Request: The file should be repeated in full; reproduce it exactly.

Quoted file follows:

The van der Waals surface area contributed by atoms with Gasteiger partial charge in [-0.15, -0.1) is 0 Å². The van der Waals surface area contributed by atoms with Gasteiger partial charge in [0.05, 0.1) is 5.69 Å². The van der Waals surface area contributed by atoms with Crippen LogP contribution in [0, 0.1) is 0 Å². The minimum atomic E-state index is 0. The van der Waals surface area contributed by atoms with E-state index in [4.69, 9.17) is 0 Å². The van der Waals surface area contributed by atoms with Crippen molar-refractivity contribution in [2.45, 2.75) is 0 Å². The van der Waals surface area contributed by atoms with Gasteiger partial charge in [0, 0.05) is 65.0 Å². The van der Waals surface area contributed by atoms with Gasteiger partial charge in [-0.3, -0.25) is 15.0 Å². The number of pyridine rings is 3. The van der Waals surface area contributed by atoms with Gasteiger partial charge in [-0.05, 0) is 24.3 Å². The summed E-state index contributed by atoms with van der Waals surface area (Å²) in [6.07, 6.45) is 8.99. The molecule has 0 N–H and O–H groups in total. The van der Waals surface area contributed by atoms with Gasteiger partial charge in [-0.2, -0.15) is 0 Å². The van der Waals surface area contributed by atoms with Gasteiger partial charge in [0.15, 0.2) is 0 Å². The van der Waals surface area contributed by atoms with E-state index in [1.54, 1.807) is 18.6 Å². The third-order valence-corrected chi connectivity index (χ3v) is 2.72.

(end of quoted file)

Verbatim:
The van der Waals surface area contributed by atoms with Gasteiger partial charge in [-0.15, -0.1) is 0 Å². The van der Waals surface area contributed by atoms with Gasteiger partial charge in [0.05, 0.1) is 5.69 Å². The van der Waals surface area contributed by atoms with Crippen LogP contribution in [0, 0.1) is 0 Å². The minimum atomic E-state index is 0. The van der Waals surface area contributed by atoms with E-state index in [4.69, 9.17) is 0 Å². The van der Waals surface area contributed by atoms with Crippen molar-refractivity contribution in [2.45, 2.75) is 0 Å². The van der Waals surface area contributed by atoms with Gasteiger partial charge in [0, 0.05) is 65.0 Å². The van der Waals surface area contributed by atoms with Gasteiger partial charge in [-0.3, -0.25) is 15.0 Å². The number of pyridine rings is 3. The van der Waals surface area contributed by atoms with Gasteiger partial charge in [-0.05, 0) is 24.3 Å². The summed E-state index contributed by atoms with van der Waals surface area (Å²) in [6.07, 6.45) is 8.99. The molecule has 0 N–H and O–H groups in total. The van der Waals surface area contributed by atoms with Gasteiger partial charge in [-0.2, -0.15) is 0 Å². The van der Waals surface area contributed by atoms with Gasteiger partial charge in [0.15, 0.2) is 0 Å². The van der Waals surface area contributed by atoms with E-state index in [1.54, 1.807) is 18.6 Å². The third-order valence-corrected chi connectivity index (χ3v) is 2.72.